[FRIAM] Friday AM

Steve Smith sasmyth at swcp.com
Fri Dec 30 19:36:36 EST 2022

On 12/30/22 1:32 PM, glen wrote:
> Interesting tangent. As always, I only post when I feel like I have 
> something to disagree with (or fine-tune in a way that might seem 
> contrarian). I feel like the closing on whim or choosing hours that 
> may be inconvenient for a population is how we *should* do business. 
> There's nothing more inhuman/inhumane than, say, shopping at Safeway 
> at 2am because you *know* a multinational corporation is trying to 
> squeeze that last blood from the market (and its employees).
> Convenience is one face of the Janus. Another is the optimized self 
> ... e.g. tracking your footsteps to make sure you get them all in for 
> the day ... or counting calories ... or Amazon-style, Taylorist 
> "quantified self". *In*convenience is life. Attempts to avoid it are 
> akin to suicide. And inconvenience is also pro-social. There's nothing 
> more inconvenient than providing social support for a fellow human, 
> sick puppy, or diseased ecosystem.
> So, when I see a "gone fishing" sign on a local business, I get a bit 
> of a dopamine kick. Good for you, dude.

It might also be worth noting that this "renormalization" leaves room 
for excellence...  surely there will be *some* small businesses and 
individuals who will excel by striving to expand or refine their "value 

I can see silver linings throughout but I  think there will be "ringing" 
in many dimensions. As for me, I am happy with my new "lowered 
expectations" and even, as you suggest, can applaud a "gone fishing" 

My own interests in optimization tend toward expanding circles of 
context... in my youth (at least into my 30s) the circle was rarely much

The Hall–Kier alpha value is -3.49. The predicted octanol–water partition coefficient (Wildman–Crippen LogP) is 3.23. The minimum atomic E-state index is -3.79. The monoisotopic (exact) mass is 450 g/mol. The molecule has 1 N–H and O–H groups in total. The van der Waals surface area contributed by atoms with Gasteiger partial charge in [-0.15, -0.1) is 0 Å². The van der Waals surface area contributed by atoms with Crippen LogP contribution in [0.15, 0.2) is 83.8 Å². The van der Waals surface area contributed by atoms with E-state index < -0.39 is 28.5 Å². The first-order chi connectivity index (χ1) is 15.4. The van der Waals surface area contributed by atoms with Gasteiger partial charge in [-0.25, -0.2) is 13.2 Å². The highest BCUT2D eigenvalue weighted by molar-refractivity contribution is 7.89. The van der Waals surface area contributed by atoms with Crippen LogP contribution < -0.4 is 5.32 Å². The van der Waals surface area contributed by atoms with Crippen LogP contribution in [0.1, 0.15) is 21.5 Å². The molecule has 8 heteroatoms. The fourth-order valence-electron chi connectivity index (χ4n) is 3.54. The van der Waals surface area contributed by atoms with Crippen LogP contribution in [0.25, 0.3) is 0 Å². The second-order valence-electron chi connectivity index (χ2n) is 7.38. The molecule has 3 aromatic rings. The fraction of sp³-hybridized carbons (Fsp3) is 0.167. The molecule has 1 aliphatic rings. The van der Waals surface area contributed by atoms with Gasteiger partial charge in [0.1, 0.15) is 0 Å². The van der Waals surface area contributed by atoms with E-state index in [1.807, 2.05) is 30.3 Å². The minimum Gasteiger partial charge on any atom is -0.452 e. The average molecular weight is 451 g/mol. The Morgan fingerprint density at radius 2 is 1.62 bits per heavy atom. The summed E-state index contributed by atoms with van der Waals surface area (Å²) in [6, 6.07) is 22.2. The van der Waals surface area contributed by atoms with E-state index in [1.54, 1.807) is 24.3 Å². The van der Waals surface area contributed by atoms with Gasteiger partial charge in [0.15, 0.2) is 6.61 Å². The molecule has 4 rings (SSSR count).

larger than my self, my nuclear family, my neighborhood, my workplace.   
Nowadays it has become dizzyingly large and too often abstract... 
probably to the point of absurdity and ineffectuality.

  It was safer and perhaps saner when I limited my optimization 
ideations to people and places I interacted with daily...   I also 
discovered "satisficing" vs "optimising"  in my 30s which was a 
significant relief, and allowed more degrees of freedom in my 
optimization/satisficing intentions/habits.

"Good enough for who it's for" is a much better mantra, IMO than the 
usual "... for government work".

> On 12/30/22 12:16, Steve Smith wrote:
>>> OPT Cafe is closed as well. What a way to run a business this is 
>>> peak Family dining out Time.
>> A new phase of customer service seems to have emerged after COVID.   
>> I have ambiguous feelings about it.   Previously I was a little 
>> offended by various examples of businesses not catering well at all 
>> to their customer's needs/desires/convenience.   Los Alamos as a 
>> community is somewhat famous for this...  the "captive audience" and 
>> the myriad flexibilities of LANL employees lead to things like retail 
>> businesses only open from 9-5PM M-F such that anyone who can't get 
>> away from work at a whim simply not being able to do business 
>> there... or restaurants that are satisfied with a short M-F lunch 
>> hour and/or closing early (by urban standards) and leaving business 
>> on the table.
>> With the hammering that service personnel took with COVID (in spite 
>> of the myriad relief programs) as well as small-business owners 
>> (which can include franchise operators) I have been pretty 
>> sympathetic with businesses unable to return to the (sometimes 
>> generous) hours and services they kept before COVID.    I would 
>> certainly *like* to see the rich range of available services out 
>> there return to "normal" but also appreciate that the most vulnerable 
>> folks aren't out there 'hurting themselves' to meet my whims.
>> The implications of spiking minimum wages and prices and corporate 
>> usury, disaster profiteering are all over the place for me... I think 
>> there will be a lot more "ringing in the system" left to be 
>> experienced in the aftermath of COVID.

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